Happy International Women’s Day! Women have often been overlooked in Canadian history narratives. Here are three profiles of local women who don’t fit easily into our understandings of pioneer women to make us reflect about women’s roles in the history of our area. The information in each of the profiles was found in Heritage Park’s archives, which includes oral histories, photographs, and maps about Terrace and the surrounding district.
May Cole was an English war bride who arrived in Terrace with a baby in the summer of 1919. She was born in Kent, England in 1895. She married Edgar Cole, a Canadian soldier, during the First World War and followed him back to Terrace after the war. Looking back years later, May recalls that, upon arriving in Terrace, ‘I thought I’d come to the end of the Earth.’
Life in Terrace (population 351 in 1931) was much rougher than May was accustomed to in England. She assessed the well situation at her new home on Graham Avenue and quickly realised that she would not be able to care for her long hair. She cut it off right away, and kept the locks for her future grandchildren. May’s hair was donated to Heritage Park Museum recently be her grandson.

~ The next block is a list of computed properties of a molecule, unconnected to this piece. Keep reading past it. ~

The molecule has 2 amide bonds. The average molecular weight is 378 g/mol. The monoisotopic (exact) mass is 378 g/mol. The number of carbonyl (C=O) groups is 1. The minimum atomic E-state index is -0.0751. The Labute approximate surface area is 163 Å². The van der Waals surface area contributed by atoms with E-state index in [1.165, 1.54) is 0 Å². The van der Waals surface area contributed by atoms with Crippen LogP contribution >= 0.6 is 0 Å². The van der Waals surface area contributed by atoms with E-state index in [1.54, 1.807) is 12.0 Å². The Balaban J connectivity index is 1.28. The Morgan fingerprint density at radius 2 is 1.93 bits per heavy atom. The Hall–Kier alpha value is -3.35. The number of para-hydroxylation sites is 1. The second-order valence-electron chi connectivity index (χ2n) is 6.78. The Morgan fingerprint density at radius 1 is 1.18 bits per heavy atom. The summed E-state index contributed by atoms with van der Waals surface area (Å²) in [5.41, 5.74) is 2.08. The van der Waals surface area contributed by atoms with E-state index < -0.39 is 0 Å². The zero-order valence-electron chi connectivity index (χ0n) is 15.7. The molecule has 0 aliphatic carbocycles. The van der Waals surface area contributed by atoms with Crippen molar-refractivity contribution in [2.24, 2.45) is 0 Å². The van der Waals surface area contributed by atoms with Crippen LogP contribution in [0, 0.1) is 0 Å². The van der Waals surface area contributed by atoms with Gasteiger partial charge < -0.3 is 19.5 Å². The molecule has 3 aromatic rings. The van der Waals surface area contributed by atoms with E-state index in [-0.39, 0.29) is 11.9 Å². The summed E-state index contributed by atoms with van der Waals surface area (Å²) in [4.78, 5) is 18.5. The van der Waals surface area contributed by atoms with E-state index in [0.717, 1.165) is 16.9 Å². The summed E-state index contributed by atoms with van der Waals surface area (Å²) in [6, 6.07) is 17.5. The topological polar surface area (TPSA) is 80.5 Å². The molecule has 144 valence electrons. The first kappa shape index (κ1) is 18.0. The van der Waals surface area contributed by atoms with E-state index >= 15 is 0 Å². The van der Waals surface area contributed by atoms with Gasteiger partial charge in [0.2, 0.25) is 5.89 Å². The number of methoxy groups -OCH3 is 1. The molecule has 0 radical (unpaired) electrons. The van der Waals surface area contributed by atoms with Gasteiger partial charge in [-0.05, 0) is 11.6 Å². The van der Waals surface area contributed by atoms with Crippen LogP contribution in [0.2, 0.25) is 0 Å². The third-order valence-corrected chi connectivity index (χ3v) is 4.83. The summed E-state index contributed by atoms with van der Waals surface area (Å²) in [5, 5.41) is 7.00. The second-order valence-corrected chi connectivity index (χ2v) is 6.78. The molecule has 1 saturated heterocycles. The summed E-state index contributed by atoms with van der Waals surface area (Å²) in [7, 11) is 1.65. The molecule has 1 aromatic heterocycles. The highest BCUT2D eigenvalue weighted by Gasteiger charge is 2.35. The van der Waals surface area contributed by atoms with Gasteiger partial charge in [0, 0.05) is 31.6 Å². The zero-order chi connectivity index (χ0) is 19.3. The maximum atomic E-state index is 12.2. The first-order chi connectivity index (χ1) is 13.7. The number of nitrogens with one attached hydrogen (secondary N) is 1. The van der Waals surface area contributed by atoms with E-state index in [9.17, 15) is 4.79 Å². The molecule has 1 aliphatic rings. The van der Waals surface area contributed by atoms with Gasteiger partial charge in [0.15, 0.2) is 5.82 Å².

Even so, May looked back on her early days in Terrace with humour. ‘We were asked for tea by Mr. and Mrs. J. K. Gordon, but I told Edgar I wanted to see the town first,’ she recalled in Nadine Asante’s History of Terrace. ‘I was rather surprised when he said, “Look up the street and you’ve seen it.”’
With no bakery, May taught herself to bake bread from the recipe on the back of a tin. She surprised herself with a beautiful loaf of bread, and began a lifelong love affair with baking bread. She used to secretly break up loaves of bread to feed to the chickens, so that it would go faster and she could bake more.
Edgar Cole had arrived in the Terrace area in 1910 as a missionary. His territory stretched from Hazelton to Port Simpson. He became close friends with Chief Walter Wright, the narrator of Men of Medeek, who would travel up the Skeena River every November eleventh to observe Armistice Day with the Coles. Edgar’s experience on the front lines in the First World War shook his beliefs, and he never returned to missionary work after the war.
Instead, Edgar returned from the war to work in a sawmill. He made twenty-five cents an hour as a shingle sawyer and thirty cents an hour when he worked on a machine. During the Depression, Edgar had to keep taking lumber instead of wages, since there was no cash. May states in an oral interview that he never saw their five children, due to working long hours in the mill.